A lot of our folks have really never owned bicycles, and we’ve heard of people who get a flat tire and they might think their bicycle is entirely ruined or broken and they don’t realize that’s an easy repair. If you do need to take it to a bike shop, that can be expensive, and you need a way to haul the bikes.
What’s your vision for the organization?
I truly believe that we can easily get to a point where we’re giving away 2,000 to 2,500 bikes a year.
Collecting the bikes is not as much of a challenge as fundraising. This has been a very difficult year to fundraise, but we need those two things. We need financial donations, and we need bike donations to make this program happen. We have zero model for earning money other than auctioning off (some) bikes ... We entirely rely on donations.
How has the pandemic changed your operations?
In 2020, we gave away 1,045. COVID cut down in our repair season because we had to close in March. We probably would have met our goal of 1,500. But we still felt really good that we were able to give away over a thousand.
It’s just we’ve we’re getting more requests this year than ever. We do anticipate that happening in 2021 as well.
It’s just made for a much better experience for our recipients, because we’re not doing one huge day where everybody gets a bicycle. We do them every Saturday in May and June. We scheduled people in waves at the top of each hour. And so it’s just much more organized. It’s a calmer event, and it’s one that focuses more on their experience versus our need to get these bikes out the door.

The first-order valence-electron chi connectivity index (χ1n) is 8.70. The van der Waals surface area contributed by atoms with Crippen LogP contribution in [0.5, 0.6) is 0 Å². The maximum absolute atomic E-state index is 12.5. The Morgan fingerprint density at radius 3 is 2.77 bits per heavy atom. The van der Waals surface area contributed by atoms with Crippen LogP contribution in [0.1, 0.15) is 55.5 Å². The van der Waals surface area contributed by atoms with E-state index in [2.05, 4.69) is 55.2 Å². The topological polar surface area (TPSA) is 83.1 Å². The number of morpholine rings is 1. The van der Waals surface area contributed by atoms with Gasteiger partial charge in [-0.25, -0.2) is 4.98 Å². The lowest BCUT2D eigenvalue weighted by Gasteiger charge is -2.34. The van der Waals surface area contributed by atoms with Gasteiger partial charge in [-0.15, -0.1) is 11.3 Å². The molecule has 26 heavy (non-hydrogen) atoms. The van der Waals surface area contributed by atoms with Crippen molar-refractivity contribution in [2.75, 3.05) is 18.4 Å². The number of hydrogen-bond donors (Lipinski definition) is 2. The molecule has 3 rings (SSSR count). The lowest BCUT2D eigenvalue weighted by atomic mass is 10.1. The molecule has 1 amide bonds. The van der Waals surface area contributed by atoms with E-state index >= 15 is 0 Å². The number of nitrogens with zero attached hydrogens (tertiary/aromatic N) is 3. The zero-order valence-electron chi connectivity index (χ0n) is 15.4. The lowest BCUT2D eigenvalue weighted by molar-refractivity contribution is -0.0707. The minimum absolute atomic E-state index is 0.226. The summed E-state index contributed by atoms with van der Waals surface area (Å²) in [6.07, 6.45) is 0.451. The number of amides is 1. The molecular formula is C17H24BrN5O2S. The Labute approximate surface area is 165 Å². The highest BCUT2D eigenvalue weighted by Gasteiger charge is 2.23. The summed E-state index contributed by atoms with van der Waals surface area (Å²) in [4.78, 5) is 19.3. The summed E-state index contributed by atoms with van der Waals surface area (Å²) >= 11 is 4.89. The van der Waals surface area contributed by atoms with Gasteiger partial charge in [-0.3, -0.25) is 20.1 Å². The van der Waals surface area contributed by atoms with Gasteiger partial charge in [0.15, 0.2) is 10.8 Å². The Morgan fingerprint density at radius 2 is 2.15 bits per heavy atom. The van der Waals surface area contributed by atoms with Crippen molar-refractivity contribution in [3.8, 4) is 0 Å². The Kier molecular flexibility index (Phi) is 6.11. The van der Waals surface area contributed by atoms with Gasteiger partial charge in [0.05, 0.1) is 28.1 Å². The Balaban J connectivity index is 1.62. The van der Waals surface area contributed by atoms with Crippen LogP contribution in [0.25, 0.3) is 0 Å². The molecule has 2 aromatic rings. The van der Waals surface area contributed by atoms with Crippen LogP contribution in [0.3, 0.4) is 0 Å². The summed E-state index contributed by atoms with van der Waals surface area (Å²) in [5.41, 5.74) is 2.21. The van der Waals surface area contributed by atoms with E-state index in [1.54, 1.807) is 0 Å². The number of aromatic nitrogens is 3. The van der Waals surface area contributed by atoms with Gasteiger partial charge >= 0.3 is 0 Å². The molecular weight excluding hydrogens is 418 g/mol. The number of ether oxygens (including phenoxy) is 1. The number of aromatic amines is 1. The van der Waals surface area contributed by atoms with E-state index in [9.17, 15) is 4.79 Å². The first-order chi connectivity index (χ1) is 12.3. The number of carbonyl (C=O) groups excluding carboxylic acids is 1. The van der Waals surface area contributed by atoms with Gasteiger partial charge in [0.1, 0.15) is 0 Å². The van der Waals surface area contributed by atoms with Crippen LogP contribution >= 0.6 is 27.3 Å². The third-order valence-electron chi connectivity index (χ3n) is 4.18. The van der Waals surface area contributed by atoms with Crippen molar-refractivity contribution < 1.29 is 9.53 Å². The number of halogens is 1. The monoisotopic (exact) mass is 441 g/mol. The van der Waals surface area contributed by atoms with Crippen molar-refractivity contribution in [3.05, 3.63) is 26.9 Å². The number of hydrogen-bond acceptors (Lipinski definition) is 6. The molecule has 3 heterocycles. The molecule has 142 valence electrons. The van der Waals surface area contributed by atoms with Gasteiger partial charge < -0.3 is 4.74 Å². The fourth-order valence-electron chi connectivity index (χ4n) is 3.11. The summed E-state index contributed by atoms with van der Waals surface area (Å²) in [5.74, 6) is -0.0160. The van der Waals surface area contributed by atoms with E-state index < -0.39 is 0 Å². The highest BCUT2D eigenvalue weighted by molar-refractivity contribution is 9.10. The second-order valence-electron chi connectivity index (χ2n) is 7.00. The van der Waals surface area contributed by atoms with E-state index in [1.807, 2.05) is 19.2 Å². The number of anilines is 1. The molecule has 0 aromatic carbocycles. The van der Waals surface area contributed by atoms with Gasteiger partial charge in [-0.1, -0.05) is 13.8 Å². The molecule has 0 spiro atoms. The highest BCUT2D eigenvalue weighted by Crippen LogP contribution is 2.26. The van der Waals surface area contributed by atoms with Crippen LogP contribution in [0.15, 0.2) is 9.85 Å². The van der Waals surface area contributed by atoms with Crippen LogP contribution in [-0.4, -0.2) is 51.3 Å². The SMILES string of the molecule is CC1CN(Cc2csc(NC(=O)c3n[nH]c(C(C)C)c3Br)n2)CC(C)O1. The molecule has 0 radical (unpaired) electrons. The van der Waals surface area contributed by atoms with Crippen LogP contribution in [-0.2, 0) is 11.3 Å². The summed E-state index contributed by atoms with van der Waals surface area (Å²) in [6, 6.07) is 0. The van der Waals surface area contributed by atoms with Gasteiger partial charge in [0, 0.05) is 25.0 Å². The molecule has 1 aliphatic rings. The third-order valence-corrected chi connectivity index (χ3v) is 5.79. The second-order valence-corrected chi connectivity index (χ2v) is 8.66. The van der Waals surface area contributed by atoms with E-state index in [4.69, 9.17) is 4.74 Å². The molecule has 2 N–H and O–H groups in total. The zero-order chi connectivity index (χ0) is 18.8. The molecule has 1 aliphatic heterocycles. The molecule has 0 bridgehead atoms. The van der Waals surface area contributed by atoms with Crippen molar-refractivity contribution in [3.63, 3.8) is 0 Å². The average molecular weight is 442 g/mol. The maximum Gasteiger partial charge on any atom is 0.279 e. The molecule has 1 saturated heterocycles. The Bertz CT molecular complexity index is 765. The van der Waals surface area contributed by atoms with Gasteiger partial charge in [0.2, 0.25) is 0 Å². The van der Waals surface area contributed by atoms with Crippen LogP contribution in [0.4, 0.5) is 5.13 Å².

You came to Madison for college and never left. What do you love about it?
Right now, because I’m immersed in seeing the challenges that our recipients face on a daily basis, I see the challenges in Madison I maybe didn’t see 10 years ago, 20 years ago. But I see it now, and that’s really hard.
If you’d asked me that question, 10 or 15 years ago, I would have said the progressive atmosphere, and the amazing restaurants and bars, and the arts culture and all of this. But now, I think, you’ve heard it said before, the COVID pandemic has just really held a mirror up to our society that amplifies our flaws. And I’m seeing that more than ever.
There are a lot of people in this community who stepped up to take it on. And we just need more. And we really need people to listen and commit to action, not words. Right now I just hear a lot of words.
What have you learned since joining the Monona City Council?
I’ve learned how deeply rooted our systemic challenges are, and how hard it is to make positive change. Especially when you live in a community that is 98% white. There are reasons communities are like that. And it goes back to historic times and people just wanting to keep things a certain way. It’s a real challenge to make change.
What’s your favorite part of the job?
I do really believe it’s changing kids’ lives. It’s helping them establish early healthy habits. It’s giving them independence and joy and some stress free moments, just to feel the wind in your hair. Learning to go no hands ... And then hopefully, it leads to them having a life filled with, basically, biking.
I can’t even call this a job. It’s really more of a gift that I get to be in this position and give these bikes away and change people’s lives. It’s really awesome.